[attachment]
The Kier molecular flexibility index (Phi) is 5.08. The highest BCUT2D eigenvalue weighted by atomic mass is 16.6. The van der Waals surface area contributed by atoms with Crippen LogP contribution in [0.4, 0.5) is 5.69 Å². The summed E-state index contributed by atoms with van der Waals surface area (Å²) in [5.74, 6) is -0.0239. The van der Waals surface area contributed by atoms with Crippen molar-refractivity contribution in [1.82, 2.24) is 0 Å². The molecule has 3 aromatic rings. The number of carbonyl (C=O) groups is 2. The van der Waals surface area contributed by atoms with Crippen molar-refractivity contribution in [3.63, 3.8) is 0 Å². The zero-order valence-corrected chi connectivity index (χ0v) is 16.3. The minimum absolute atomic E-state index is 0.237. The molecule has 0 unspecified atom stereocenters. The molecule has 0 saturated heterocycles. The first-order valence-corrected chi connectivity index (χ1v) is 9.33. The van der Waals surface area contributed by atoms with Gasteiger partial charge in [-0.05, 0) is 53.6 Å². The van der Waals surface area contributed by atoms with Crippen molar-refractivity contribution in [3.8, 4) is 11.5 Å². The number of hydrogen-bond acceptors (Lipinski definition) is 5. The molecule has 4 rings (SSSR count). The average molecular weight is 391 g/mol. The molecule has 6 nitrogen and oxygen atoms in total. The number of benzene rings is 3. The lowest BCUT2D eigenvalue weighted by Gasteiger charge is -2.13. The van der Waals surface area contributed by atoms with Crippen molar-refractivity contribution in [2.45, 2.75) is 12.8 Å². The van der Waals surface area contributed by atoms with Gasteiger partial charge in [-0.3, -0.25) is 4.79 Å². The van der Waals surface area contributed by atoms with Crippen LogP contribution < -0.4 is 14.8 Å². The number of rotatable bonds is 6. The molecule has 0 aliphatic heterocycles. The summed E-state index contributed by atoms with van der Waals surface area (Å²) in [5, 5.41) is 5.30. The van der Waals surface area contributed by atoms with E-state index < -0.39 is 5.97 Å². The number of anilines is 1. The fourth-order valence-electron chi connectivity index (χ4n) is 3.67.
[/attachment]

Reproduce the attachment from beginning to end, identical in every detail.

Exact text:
The Kier molecular flexibility index (Phi) is 5.08. The highest BCUT2D eigenvalue weighted by atomic mass is 16.6. The van der Waals surface area contributed by atoms with Crippen LogP contribution in [0.4, 0.5) is 5.69 Å². The summed E-state index contributed by atoms with van der Waals surface area (Å²) in [5.74, 6) is -0.0239. The van der Waals surface area contributed by atoms with Crippen molar-refractivity contribution in [1.82, 2.24) is 0 Å². The molecule has 3 aromatic rings. The number of carbonyl (C=O) groups is 2. The van der Waals surface area contributed by atoms with Crippen molar-refractivity contribution in [3.63, 3.8) is 0 Å². The zero-order valence-corrected chi connectivity index (χ0v) is 16.3. The minimum absolute atomic E-state index is 0.237. The molecule has 0 unspecified atom stereocenters. The molecule has 0 saturated heterocycles. The first-order valence-corrected chi connectivity index (χ1v) is 9.33. The van der Waals surface area contributed by atoms with Gasteiger partial charge in [-0.05, 0) is 53.6 Å². The van der Waals surface area contributed by atoms with Crippen molar-refractivity contribution in [3.8, 4) is 11.5 Å². The number of hydrogen-bond acceptors (Lipinski definition) is 5. The molecule has 4 rings (SSSR count). The average molecular weight is 391 g/mol. The molecule has 6 nitrogen and oxygen atoms in total. The number of benzene rings is 3. The lowest BCUT2D eigenvalue weighted by Gasteiger charge is -2.13. The van der Waals surface area contributed by atoms with Crippen molar-refractivity contribution in [2.45, 2.75) is 12.8 Å². The van der Waals surface area contributed by atoms with Gasteiger partial charge in [-0.3, -0.25) is 4.79 Å². The van der Waals surface area contributed by atoms with Crippen LogP contribution < -0.4 is 14.8 Å². The number of rotatable bonds is 6. The molecule has 0 aliphatic heterocycles. The summed E-state index contributed by atoms with van der Waals surface area (Å²) in [5, 5.41) is 5.30. The van der Waals surface area contributed by atoms with E-state index < -0.39 is 5.97 Å². The number of anilines is 1. The fourth-order valence-electron chi connectivity index (χ4n) is 3.67.